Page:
Apart from the prospective work load of the Secretariat and the attitude of the other contracting parties, however, some definite advantages appear to exist in raising the issue at the Fifth Session. At the outbreak of the Korean affair, export restrictions were at the lowest point since the war’s end. But because of shortages which are likely to attend a rearmaments effort, measures of this sort have begun to reappear in substantial number. Some of these have been unilateral measures by individual countries, while others are being taken on a multilateral basis. The United States is participating in some of these measures but is not involved in a good many others.

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As far as United States interests are concerned, it might well be argued that any measure which may compel us to account more fully for our short-supply export control activities to other countries is objectionable and should, on principle, be avoided. On the other hand, the United States is a heavy net importer of raw materials; measures taken by other countries to restrict their exports of these materials along inequitable lines could probably do the United States a good deal more harm than the need to account for the equity of United States measures. Indeed, since other countries are far less uninhibited than the United States in using short-supply items as weapons in bargaining for various types of economic advantage, the probability is that the more effective application of rules of the game regarding export restrictions, such as those contained in the GATT, would be of substantial net advantage to the United States. As far as the unilateral actions of individual countries are concerned, the prospect of having to report such measures to the Contracting Parties might have a salutary effect in insuring the development of such measures on a more equitable basis. The prospect of such a review might also have a salutary effect upon the content of international allocation agreements of commodities in short supply, by sensitizing the participating countries to the relevant provisions of the GATT.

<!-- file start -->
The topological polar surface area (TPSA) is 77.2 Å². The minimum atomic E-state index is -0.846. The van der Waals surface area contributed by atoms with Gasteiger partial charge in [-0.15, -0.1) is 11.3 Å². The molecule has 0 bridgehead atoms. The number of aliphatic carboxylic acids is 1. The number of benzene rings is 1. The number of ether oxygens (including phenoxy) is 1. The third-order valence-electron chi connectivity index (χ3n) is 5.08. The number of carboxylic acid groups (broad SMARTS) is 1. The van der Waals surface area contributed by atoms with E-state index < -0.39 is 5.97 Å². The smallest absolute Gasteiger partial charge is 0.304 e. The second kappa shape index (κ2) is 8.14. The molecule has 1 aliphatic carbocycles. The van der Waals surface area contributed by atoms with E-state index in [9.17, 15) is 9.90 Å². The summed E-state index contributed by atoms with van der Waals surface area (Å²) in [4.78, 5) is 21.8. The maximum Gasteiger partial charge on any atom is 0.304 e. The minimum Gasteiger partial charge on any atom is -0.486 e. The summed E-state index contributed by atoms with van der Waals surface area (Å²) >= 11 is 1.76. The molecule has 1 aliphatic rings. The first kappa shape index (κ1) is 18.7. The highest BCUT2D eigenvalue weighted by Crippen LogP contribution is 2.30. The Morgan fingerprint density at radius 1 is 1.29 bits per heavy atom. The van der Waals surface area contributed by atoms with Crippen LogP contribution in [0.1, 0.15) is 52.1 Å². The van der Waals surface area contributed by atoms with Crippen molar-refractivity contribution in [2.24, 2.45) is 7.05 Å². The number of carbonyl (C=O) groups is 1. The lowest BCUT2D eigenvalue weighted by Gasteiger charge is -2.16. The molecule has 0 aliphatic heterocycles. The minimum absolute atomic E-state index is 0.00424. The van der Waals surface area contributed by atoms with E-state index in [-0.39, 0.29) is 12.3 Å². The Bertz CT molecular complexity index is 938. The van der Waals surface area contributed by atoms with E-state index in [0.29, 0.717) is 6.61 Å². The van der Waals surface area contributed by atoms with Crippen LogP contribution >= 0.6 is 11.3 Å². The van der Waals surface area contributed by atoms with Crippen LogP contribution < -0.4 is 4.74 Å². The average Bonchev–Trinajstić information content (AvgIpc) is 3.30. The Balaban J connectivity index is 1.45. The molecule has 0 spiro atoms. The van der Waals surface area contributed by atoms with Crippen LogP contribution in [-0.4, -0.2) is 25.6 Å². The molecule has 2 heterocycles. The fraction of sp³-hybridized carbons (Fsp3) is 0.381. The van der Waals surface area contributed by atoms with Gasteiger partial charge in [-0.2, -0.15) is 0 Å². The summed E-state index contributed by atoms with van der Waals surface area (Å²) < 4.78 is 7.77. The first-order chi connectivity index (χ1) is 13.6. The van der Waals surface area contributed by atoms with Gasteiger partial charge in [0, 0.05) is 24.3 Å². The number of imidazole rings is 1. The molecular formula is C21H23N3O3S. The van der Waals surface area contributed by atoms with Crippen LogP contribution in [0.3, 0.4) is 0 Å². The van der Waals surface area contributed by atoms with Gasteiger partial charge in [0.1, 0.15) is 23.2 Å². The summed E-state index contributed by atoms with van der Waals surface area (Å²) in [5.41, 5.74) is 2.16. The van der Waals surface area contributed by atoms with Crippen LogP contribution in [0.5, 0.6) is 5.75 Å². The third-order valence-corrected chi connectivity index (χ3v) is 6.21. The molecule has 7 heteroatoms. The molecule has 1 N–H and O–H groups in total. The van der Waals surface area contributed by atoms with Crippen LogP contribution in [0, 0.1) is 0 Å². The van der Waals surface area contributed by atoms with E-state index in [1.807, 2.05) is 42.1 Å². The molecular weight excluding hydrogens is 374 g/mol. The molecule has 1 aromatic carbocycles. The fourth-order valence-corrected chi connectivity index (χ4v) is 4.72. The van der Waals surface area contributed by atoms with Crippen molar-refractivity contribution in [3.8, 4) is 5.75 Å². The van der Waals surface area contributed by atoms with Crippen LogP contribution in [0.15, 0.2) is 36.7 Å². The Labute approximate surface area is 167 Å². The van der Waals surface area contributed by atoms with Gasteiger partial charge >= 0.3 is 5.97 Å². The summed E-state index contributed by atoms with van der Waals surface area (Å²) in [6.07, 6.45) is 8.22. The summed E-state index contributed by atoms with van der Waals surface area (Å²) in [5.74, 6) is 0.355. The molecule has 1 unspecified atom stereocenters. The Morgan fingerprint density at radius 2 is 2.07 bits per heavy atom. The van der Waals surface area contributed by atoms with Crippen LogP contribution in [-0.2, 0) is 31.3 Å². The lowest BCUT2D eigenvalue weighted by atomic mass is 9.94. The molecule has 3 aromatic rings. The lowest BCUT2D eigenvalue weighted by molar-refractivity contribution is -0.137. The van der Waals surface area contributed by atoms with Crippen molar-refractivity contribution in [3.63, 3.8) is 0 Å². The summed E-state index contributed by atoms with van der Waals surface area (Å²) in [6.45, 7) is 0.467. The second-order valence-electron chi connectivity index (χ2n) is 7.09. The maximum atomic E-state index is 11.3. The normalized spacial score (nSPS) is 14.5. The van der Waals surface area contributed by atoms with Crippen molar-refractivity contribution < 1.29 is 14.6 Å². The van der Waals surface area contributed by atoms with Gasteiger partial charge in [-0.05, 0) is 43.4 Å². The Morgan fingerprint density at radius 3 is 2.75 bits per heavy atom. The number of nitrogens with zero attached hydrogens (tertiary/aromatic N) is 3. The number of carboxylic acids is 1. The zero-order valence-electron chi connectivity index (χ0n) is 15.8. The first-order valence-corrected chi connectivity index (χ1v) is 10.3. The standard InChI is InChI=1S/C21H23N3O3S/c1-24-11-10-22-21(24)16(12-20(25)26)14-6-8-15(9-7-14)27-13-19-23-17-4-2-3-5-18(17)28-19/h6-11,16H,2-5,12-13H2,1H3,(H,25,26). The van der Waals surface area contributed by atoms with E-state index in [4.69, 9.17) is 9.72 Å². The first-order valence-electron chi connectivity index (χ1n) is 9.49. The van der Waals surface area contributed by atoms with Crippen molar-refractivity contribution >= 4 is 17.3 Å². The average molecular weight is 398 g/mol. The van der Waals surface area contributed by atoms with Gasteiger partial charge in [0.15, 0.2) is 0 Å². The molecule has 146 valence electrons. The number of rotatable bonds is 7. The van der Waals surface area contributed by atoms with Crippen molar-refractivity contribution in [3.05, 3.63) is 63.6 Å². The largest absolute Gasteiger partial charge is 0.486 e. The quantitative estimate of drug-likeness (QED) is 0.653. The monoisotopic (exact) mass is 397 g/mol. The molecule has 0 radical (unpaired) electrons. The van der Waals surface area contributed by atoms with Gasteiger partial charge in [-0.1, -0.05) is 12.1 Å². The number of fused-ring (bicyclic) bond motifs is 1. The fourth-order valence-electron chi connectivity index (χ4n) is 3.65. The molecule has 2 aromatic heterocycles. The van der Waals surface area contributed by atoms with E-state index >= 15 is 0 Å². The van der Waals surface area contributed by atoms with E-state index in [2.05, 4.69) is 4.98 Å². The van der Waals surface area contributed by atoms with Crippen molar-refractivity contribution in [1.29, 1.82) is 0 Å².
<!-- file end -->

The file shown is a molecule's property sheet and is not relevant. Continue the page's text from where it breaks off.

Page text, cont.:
The OEEC is currently developing a study of export restrictions which are in effect among OEEC countries. While this study would not substitute for an analysis which is worldwide in scope, it will nevertheless provide most of the material which the European countries would need to comply with any GATT-sponsored request for information. Accordingly, the OEEC study removes much of the justification for any complaint on the part of European countries that the reporting burden related to a GATT request would be difficult for them to bear.

  1. The Fifth Session of the Contracting Parties was scheduled to convene at Torquay, England, on November 2 (the third round of GATT tariff negotiations—TN’s—had been in process at Torquay from September 28). For the composition of the U.S. Delegation(s), see Department of State Bulletin, October 2, 1950, p. 553.